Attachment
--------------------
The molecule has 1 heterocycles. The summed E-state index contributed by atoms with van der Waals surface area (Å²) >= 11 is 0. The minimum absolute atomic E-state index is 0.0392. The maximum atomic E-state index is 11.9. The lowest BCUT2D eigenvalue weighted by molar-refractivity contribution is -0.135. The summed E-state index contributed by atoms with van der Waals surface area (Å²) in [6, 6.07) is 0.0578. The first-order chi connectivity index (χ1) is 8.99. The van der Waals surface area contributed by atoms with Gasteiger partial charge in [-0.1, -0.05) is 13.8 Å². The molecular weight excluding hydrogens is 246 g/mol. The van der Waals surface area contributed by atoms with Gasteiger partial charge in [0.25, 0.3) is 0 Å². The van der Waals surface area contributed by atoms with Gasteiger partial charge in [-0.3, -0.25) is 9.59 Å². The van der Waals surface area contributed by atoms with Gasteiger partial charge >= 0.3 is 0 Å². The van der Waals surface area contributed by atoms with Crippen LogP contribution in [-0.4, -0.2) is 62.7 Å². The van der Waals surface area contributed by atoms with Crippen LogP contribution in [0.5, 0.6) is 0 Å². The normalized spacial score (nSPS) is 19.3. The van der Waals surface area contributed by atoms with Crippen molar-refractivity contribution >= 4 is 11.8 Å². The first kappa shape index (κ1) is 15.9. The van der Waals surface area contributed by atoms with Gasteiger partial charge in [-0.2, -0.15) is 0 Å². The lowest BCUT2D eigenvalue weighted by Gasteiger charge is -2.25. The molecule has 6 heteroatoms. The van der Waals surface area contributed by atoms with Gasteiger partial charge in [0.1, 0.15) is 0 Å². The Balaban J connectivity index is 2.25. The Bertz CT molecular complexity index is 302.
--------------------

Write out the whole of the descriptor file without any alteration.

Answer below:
The molecule has 1 heterocycles. The summed E-state index contributed by atoms with van der Waals surface area (Å²) >= 11 is 0. The minimum absolute atomic E-state index is 0.0392. The maximum atomic E-state index is 11.9. The lowest BCUT2D eigenvalue weighted by molar-refractivity contribution is -0.135. The summed E-state index contributed by atoms with van der Waals surface area (Å²) in [6, 6.07) is 0.0578. The first-order chi connectivity index (χ1) is 8.99. The van der Waals surface area contributed by atoms with Gasteiger partial charge in [-0.1, -0.05) is 13.8 Å². The molecular weight excluding hydrogens is 246 g/mol. The van der Waals surface area contributed by atoms with Gasteiger partial charge in [0.25, 0.3) is 0 Å². The van der Waals surface area contributed by atoms with Gasteiger partial charge in [-0.3, -0.25) is 9.59 Å². The van der Waals surface area contributed by atoms with Gasteiger partial charge >= 0.3 is 0 Å². The van der Waals surface area contributed by atoms with Crippen LogP contribution in [-0.4, -0.2) is 62.7 Å². The van der Waals surface area contributed by atoms with Crippen LogP contribution in [0.5, 0.6) is 0 Å². The normalized spacial score (nSPS) is 19.3. The van der Waals surface area contributed by atoms with Crippen molar-refractivity contribution >= 4 is 11.8 Å². The first kappa shape index (κ1) is 15.9. The van der Waals surface area contributed by atoms with Gasteiger partial charge in [-0.2, -0.15) is 0 Å². The lowest BCUT2D eigenvalue weighted by Gasteiger charge is -2.25. The molecule has 6 heteroatoms. The van der Waals surface area contributed by atoms with Gasteiger partial charge in [0.1, 0.15) is 0 Å². The Balaban J connectivity index is 2.25. The Bertz CT molecular complexity index is 302.